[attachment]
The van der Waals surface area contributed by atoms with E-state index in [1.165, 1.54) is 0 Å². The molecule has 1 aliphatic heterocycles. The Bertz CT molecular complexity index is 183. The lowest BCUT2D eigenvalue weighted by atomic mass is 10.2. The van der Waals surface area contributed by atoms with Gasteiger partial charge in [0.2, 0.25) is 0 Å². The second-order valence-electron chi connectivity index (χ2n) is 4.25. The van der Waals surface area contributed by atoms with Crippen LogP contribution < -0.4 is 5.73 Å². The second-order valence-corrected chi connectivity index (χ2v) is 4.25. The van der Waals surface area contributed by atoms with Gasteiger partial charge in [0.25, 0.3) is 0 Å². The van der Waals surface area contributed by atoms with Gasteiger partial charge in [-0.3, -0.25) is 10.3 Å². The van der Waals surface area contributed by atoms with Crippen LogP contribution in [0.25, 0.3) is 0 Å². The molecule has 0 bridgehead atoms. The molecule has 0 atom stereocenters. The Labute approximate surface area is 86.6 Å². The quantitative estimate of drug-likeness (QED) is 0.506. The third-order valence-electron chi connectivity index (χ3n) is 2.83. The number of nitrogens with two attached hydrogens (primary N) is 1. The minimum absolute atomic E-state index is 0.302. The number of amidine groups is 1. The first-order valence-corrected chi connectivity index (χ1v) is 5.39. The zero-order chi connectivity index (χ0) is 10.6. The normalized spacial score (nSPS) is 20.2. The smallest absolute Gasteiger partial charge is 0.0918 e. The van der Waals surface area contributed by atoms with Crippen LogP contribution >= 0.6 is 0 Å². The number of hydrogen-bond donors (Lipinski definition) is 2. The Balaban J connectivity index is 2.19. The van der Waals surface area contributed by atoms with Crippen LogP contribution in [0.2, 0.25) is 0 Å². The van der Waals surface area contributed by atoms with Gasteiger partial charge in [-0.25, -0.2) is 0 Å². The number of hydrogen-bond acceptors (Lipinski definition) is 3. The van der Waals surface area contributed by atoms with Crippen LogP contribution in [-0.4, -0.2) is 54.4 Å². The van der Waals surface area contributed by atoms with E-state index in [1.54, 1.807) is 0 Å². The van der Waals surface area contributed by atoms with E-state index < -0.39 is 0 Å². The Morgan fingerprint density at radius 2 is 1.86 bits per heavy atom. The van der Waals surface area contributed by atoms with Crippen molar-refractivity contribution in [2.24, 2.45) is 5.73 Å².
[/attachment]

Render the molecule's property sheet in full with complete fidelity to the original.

The van der Waals surface area contributed by atoms with E-state index in [1.165, 1.54) is 0 Å². The molecule has 1 aliphatic heterocycles. The Bertz CT molecular complexity index is 183. The lowest BCUT2D eigenvalue weighted by atomic mass is 10.2. The van der Waals surface area contributed by atoms with Gasteiger partial charge in [0.2, 0.25) is 0 Å². The second-order valence-electron chi connectivity index (χ2n) is 4.25. The van der Waals surface area contributed by atoms with Crippen LogP contribution < -0.4 is 5.73 Å². The second-order valence-corrected chi connectivity index (χ2v) is 4.25. The van der Waals surface area contributed by atoms with Gasteiger partial charge in [0.25, 0.3) is 0 Å². The van der Waals surface area contributed by atoms with Gasteiger partial charge in [-0.3, -0.25) is 10.3 Å². The van der Waals surface area contributed by atoms with Crippen LogP contribution in [0.25, 0.3) is 0 Å². The molecule has 0 bridgehead atoms. The molecule has 0 atom stereocenters. The Labute approximate surface area is 86.6 Å². The quantitative estimate of drug-likeness (QED) is 0.506. The third-order valence-electron chi connectivity index (χ3n) is 2.83. The number of nitrogens with two attached hydrogens (primary N) is 1. The minimum absolute atomic E-state index is 0.302. The number of amidine groups is 1. The first-order valence-corrected chi connectivity index (χ1v) is 5.39. The zero-order chi connectivity index (χ0) is 10.6. The normalized spacial score (nSPS) is 20.2. The smallest absolute Gasteiger partial charge is 0.0918 e. The van der Waals surface area contributed by atoms with Crippen LogP contribution >= 0.6 is 0 Å². The number of hydrogen-bond donors (Lipinski definition) is 2. The Balaban J connectivity index is 2.19. The van der Waals surface area contributed by atoms with Crippen LogP contribution in [0.2, 0.25) is 0 Å². The van der Waals surface area contributed by atoms with Gasteiger partial charge in [-0.25, -0.2) is 0 Å². The number of hydrogen-bond acceptors (Lipinski definition) is 3. The van der Waals surface area contributed by atoms with Crippen LogP contribution in [-0.4, -0.2) is 54.4 Å². The van der Waals surface area contributed by atoms with E-state index in [1.54, 1.807) is 0 Å². The van der Waals surface area contributed by atoms with E-state index < -0.39 is 0 Å². The Morgan fingerprint density at radius 2 is 1.86 bits per heavy atom. The van der Waals surface area contributed by atoms with Crippen molar-refractivity contribution in [2.24, 2.45) is 5.73 Å².